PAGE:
Sam, and my other children Max and Rebekah, Neil and I wore caftans from the exquisite collection of our good friend and Sephardic Educational Center SEC alum Martine Ezekiel, who adds to her collection every time she travels to Morocco.
I still can’t believe that I stood up on a chair and made a speech at my son’s henna ceremony!
I was filled with memories of my own henna, 30 years earlier. My mother and cousin Alia dressed me in a Berberisca gown borrowed from a family friend that was over a hundred years old and adorned me with piles of gold jewelry. My father’s sister Clara came from Rabat, Morocco and she, my mother’s sister Clara and my cousins cooked a huge feast.
In my speech, I explained to all the guests that henna is used as a symbol to protect the couple from the evil eye, to bring them a blessing of mazal, health and fertility. And that the couple are like a king and queen. I blessed them to have a long happy, fruitful life together.
Then we performed the Henna ceremony for the bride and groom. We mixed henna powder with perfume and rose water to make a paste. We pressed it into the palms of their hands with a gold coin and we bound their hands together to signify their unity.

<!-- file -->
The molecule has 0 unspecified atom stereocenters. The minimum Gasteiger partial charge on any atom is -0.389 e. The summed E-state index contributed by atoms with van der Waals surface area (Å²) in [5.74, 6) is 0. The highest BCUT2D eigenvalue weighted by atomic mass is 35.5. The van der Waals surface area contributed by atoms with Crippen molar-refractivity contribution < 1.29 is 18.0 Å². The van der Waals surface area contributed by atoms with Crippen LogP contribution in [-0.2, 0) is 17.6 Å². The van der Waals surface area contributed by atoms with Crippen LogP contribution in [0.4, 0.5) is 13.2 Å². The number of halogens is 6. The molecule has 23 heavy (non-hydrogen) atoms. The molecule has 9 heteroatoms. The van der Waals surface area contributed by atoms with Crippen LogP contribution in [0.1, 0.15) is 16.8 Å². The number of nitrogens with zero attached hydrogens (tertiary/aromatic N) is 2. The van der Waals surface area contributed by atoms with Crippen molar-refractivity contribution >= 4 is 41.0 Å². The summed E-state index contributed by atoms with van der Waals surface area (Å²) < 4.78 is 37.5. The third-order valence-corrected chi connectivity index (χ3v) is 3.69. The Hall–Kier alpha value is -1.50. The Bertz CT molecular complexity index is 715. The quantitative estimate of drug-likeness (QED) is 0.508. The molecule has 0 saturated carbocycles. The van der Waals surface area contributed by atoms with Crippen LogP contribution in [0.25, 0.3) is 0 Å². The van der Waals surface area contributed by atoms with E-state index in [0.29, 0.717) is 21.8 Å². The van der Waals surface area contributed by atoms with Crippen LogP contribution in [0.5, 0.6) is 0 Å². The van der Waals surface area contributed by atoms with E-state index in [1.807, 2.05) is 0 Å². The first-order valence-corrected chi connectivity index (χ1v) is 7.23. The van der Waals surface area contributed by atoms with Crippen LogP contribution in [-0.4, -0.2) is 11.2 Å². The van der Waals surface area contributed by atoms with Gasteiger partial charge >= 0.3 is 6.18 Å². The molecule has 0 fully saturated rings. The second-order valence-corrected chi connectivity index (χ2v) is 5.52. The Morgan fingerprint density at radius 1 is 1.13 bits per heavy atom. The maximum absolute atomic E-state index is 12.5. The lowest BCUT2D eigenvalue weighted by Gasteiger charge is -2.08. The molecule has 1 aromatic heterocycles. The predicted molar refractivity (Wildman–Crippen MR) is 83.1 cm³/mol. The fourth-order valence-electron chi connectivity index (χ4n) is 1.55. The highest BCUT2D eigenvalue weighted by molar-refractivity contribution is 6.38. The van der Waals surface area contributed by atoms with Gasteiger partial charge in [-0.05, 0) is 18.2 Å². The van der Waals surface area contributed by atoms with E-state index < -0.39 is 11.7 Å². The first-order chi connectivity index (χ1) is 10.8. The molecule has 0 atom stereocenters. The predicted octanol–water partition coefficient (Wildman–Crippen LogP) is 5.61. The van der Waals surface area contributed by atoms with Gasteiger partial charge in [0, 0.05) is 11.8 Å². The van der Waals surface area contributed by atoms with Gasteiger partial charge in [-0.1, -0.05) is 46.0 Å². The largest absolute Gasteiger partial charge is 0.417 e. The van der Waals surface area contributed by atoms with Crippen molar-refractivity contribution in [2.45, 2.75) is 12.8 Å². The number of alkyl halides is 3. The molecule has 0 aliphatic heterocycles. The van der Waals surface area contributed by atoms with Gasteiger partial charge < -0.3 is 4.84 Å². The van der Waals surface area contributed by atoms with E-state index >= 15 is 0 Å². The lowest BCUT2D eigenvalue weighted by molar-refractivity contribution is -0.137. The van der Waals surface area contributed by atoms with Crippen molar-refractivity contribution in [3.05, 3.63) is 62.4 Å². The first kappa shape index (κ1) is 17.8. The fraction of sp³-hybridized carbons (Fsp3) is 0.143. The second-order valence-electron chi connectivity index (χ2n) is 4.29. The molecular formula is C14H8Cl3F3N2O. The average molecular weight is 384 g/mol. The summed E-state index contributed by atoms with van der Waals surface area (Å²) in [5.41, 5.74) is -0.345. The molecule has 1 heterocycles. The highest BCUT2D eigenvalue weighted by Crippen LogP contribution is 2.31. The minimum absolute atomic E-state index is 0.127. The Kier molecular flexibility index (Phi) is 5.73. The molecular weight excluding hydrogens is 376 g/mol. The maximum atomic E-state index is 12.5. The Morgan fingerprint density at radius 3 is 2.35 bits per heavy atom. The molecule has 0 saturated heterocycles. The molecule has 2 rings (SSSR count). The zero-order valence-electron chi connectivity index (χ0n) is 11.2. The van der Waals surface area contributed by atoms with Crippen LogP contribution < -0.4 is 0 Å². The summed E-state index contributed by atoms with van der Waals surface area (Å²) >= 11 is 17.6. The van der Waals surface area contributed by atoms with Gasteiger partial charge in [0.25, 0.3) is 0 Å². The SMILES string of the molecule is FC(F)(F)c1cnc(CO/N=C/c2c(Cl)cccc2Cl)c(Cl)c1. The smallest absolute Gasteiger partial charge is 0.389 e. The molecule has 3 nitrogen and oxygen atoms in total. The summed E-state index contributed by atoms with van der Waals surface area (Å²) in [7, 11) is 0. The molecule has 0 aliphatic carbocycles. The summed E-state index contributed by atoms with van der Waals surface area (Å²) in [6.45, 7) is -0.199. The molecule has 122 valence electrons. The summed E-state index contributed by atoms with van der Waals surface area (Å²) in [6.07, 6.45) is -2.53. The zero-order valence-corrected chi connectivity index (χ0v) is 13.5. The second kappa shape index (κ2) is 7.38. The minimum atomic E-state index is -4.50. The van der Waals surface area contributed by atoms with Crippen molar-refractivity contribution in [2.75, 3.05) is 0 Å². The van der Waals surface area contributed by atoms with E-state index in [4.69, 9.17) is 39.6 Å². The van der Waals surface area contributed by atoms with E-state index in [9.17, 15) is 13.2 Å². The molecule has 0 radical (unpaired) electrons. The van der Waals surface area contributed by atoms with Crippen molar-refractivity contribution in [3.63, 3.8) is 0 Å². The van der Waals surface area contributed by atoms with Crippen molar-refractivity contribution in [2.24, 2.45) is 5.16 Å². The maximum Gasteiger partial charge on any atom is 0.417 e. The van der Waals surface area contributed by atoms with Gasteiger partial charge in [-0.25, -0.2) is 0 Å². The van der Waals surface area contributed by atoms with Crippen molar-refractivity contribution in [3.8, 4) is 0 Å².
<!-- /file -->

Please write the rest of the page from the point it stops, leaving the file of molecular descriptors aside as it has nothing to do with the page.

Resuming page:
Then each guest received a dab of henna the size of a coin on the palm of their hand to symbolize prosperity for the couple.
The festivities continued with abundant trays of grilled meats, kebabs and couscous.
And for dessert there were exquisitely sweet, nut filled and perfumed Moroccan delicacies. Rachel Bazini of @bazinibread did an incredible job baking dozens of traditional cookies. Ghribbas, a crumbly shortbread cookie. Cigars, a fried brik pastry stuffed with almond paste and doused in a honey syrup. Hazelnut moons. Almond macarons. Dates and walnuts stuffed with marzipan.
Then we literally danced the night away. A Henna that our friends and family will never forget.
L’Chaim! To Life!
MARZIPAN DATES AND WALNUTS HAVE BEEN SERVED AT EVERY FAMILY CELEBRATION FOR AS LONG AS I CAN REMEMBER.
When my son Sam flew to Miami to propose to Estrella, I sent a box of homemade marzipan-stuffed dates with him. Marzipan dates and walnuts have been served at every family celebration for as long as I can remember.